“To date, much activity occurs in this sector, but it is under-resourced, disjointed, and at times conflicting due to a lack of coordination,” the report says. “This weakens Rhode Island’s position in the regional, national, and global market. With sustained and properly resourced leadership, Rhode Island can scale its existing activities and provide immediate impact for thousands of the state’s residents.”


The report was the work of various institutions, including URI, Rhode Island Commerce, and the CEO roundtable Partnership for Rhode Island, a group whose initiatives include CompeteRI. The Grow Blue Partnership will have an independent advisory board and be staffed as an initiative of the URI Research Foundation. Eventually, in a later phase, it could be spun off into a separate nonprofit.

The report also includes a list of 16 strategies, ranging from “investing in climate adaptation and mitigation strategies to protect Rhode Island’s coast and physical assets” to “creating a statewide Blue Economy Workforce Development Coalition.” The report cautions against getting caught up in a cycle of the next big thing in economic development: “The Blue Economy is the big economic development opportunity.”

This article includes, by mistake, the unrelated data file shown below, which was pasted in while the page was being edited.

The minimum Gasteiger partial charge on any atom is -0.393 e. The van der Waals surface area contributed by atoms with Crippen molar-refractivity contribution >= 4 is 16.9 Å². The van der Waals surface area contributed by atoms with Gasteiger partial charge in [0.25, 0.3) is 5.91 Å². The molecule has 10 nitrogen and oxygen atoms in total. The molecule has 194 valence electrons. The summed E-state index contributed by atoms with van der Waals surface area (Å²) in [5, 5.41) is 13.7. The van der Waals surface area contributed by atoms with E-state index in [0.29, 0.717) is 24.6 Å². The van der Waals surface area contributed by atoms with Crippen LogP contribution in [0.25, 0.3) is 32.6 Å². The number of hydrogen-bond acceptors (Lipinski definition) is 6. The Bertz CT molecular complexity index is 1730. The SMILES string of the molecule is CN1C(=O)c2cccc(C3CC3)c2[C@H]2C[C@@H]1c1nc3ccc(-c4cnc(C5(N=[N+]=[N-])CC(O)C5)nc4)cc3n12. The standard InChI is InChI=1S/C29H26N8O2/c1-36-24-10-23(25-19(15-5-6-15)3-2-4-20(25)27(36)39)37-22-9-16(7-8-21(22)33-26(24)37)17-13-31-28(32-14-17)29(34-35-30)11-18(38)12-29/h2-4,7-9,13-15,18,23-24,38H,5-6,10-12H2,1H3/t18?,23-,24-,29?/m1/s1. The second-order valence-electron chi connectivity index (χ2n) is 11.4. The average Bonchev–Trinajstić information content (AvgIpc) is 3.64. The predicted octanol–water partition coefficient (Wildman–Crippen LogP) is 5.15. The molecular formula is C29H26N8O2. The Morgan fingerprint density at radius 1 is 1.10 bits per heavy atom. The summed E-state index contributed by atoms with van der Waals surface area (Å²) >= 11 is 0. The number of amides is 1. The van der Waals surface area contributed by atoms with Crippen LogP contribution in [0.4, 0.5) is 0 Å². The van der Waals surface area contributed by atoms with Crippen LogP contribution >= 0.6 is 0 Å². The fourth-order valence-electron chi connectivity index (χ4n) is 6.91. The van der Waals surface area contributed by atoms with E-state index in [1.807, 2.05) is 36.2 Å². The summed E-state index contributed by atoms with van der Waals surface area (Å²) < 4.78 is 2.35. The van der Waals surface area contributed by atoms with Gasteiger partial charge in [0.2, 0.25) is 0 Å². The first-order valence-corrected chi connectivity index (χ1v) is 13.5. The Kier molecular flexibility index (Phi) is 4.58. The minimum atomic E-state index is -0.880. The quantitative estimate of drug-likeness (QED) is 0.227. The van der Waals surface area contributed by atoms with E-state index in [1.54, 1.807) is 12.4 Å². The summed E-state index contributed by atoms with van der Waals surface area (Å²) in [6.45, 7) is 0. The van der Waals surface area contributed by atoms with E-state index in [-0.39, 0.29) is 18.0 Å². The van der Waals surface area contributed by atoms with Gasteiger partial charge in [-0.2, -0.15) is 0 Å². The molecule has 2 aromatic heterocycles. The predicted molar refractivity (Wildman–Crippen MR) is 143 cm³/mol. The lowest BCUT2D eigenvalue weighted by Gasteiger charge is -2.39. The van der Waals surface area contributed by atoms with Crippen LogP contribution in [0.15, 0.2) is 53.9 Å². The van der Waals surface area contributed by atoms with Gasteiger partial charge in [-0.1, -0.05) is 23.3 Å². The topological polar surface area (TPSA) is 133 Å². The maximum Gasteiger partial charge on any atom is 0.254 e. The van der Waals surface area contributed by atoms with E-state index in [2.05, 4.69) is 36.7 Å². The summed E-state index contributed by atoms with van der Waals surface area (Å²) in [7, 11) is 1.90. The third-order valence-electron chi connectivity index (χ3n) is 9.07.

Advocates say it’s an important step to work with, and compete with, regional peers.

“Recently, the folks in Massachusetts are starting to talk about their blue economy strategies and continuing to grow them out,” said Pete Rumsey, the chief business development officer at the URI Research Foundation. “So we want to make sure that we’re keeping up with and even acting as one of the leaders with that so that we can cooperate and create a regional cluster.”

The task of getting everyone to cooperate will be, in some ways, significant. On Tuesday night, some of the conflicts around the blue economy were on display when commercial fishermen raised concerns about the Revolution Wind offshore wind farm project.